Being fat is unhealthy right? Wrong. Okay, not fat, but being obese is bad, right? Wrong. Dead wrong, in fact. And I have a meta-study to prove it.

final_cochrane_logoThe words “I have a meta-study” should inspire joy or dread, depending on your position. A meta-study is a study of studies and they’re incredibly useful. You can read more halfway down this old post on how they save lives and reveal truths that might otherwise be hidden.

We’ve been looking at obesity for a very long time, and lots of individual studies have been done, but each has its own problems and each has its own margin of error. Collating several studies allowed researchers to look at 3 million subjects, from 12 countries, and use only the best data to assess the effects of weight gain on health.

The results might surprise you. They found that people with a Body Mass Index of 18.5-25, the “healthy” people, have higher mortality risk than every group of people up to BMIs of 35. The obese were less likely to die than the “healthy” people and the overweight people were significantly less likely to die than the “healthy” people.

Pick a random 5’4″ woman weighing 8 stone (remember to say hello). She has a higher mortality risk than a 14 stone woman of the same height (say hello to her too). You might be incredulous, you might even be angry: but I have a meta-study.

The below table isn’t very layman friendly, but click through to the paper, or read this op-ed, if you don’t believe me. I’m not saying you should gain weight, or lose weight, I’m saying that weight is a particularly poor indicator of health and that you should care about your weight a lot less. Especially care less about other people’s weight.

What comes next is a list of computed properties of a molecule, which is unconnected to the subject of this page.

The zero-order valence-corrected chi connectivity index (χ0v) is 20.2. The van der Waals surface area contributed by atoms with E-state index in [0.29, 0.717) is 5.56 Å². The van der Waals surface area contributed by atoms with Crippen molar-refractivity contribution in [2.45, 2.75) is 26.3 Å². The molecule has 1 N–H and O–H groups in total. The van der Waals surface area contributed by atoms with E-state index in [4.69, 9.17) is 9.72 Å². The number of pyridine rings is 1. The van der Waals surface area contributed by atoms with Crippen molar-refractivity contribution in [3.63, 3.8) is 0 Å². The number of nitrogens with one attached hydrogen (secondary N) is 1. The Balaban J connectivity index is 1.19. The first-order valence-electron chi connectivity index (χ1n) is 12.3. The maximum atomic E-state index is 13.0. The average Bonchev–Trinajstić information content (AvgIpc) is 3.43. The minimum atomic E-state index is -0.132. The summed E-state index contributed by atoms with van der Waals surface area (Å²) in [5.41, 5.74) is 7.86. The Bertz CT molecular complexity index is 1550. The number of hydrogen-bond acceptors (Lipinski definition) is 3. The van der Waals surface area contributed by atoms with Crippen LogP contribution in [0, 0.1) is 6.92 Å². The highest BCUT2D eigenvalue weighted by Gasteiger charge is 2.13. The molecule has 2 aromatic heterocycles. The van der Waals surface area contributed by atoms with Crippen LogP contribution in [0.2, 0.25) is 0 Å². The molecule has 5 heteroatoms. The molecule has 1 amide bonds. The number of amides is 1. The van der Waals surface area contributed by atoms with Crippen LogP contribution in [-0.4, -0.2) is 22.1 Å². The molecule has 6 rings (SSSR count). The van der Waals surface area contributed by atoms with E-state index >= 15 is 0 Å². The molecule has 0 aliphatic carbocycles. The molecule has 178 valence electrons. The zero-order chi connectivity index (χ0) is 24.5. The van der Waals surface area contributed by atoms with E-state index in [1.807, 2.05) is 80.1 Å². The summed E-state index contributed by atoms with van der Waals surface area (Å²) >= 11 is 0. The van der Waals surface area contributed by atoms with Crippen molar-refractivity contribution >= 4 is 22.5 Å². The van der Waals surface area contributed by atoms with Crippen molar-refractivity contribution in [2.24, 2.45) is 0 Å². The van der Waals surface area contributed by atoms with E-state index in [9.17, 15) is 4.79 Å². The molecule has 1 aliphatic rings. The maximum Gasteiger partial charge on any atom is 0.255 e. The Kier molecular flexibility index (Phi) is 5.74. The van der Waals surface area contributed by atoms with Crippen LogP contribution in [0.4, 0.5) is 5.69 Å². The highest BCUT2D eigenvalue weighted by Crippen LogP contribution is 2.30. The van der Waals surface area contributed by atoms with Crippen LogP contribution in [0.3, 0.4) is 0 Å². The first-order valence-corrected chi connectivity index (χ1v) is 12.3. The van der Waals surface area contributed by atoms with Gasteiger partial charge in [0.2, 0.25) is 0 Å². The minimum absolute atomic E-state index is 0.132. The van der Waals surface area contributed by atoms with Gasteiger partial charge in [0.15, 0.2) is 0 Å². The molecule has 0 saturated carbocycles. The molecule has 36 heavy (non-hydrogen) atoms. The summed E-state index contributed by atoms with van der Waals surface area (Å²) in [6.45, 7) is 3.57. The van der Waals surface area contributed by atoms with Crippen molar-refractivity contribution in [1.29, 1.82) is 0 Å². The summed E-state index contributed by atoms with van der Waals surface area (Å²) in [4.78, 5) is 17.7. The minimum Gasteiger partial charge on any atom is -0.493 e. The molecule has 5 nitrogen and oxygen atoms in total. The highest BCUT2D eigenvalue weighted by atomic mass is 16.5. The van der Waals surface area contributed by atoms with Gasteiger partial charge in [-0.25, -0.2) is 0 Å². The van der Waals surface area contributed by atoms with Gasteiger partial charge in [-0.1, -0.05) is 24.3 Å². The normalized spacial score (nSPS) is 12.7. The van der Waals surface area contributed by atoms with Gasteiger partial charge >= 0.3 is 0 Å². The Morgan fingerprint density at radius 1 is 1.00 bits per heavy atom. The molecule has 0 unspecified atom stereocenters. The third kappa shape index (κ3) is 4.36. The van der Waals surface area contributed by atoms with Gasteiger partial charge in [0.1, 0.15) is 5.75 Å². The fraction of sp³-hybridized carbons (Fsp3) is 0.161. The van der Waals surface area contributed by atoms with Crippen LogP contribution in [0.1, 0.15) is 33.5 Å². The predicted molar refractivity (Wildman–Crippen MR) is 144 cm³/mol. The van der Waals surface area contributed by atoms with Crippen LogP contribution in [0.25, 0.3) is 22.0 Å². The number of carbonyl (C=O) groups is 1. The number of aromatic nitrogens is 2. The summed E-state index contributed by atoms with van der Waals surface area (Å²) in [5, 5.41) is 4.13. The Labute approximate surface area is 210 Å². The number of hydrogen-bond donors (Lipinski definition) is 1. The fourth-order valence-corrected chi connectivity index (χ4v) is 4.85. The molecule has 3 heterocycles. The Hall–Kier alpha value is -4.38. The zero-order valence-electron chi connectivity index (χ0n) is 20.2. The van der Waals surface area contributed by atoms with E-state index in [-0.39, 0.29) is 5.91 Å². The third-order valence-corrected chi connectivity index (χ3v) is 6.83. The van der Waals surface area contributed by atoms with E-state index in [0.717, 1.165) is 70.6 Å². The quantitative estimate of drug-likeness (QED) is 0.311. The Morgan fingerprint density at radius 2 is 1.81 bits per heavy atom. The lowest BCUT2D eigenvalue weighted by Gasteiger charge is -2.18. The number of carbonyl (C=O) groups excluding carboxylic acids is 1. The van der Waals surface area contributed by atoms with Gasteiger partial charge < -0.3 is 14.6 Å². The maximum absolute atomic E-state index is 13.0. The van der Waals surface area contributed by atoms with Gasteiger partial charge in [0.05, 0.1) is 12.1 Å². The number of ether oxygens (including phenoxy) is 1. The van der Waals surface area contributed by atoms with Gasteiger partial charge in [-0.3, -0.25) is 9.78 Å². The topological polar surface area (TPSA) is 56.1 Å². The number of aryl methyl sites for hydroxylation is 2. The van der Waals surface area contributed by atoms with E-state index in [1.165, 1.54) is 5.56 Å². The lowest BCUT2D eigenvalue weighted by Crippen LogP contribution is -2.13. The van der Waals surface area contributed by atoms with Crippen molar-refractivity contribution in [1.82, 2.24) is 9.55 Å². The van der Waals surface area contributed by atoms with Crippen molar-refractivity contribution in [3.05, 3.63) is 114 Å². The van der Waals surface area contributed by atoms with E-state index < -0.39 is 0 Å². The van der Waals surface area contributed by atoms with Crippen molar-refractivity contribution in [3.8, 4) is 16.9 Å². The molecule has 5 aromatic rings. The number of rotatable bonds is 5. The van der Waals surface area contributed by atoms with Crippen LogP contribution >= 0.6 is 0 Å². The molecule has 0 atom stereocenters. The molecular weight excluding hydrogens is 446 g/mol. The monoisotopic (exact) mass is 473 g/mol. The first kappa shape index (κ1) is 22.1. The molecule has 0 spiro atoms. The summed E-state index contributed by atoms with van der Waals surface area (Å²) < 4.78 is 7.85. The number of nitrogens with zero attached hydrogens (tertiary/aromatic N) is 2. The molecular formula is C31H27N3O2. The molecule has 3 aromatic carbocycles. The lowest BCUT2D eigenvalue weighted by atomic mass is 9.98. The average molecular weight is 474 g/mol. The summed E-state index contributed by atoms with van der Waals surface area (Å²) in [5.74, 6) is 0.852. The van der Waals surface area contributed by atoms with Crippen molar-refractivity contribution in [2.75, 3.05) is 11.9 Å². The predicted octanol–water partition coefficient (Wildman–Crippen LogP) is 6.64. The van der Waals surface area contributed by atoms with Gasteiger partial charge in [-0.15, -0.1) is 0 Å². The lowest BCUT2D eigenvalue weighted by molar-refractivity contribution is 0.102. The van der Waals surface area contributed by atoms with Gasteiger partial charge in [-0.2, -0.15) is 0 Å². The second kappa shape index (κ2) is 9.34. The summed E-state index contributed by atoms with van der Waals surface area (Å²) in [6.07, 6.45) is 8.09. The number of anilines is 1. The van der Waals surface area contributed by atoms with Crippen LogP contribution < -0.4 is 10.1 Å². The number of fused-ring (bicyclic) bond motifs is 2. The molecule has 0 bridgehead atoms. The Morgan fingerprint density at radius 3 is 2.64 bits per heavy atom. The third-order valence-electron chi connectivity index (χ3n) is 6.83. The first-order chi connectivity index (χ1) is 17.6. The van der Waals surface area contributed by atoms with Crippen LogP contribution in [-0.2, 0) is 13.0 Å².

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Not only are predictions of a looming obesity crisis based on nonsense maths, they’re based on nonsense science and reported by a nonsense press. The press are incapable of holding people with a shiny pdf and a slick press release to account. Because of this its all too easy for people to be bullied and for public health (physical and mental) to suffer.

The Mail Monsters

I’m familiar with the “but we need bastards” argument. But sometimes its not dead white guys who get picked on. And sometimes the results are worse than hurt fee fees.

Lucy Meadows was monstered.

A coroner told the press “shame on all of you” as he ruled that a primary school teacher had killed herself after her gender reassignment became national news.

Michael Singleton, coroner for Blackburn, Hyndburn and Rossendale, singled out the Daily Mail as he accused the paper of “ridicule and humiliation” and a “character assassination” of Lucy Meadows, 32, who took her own life in March.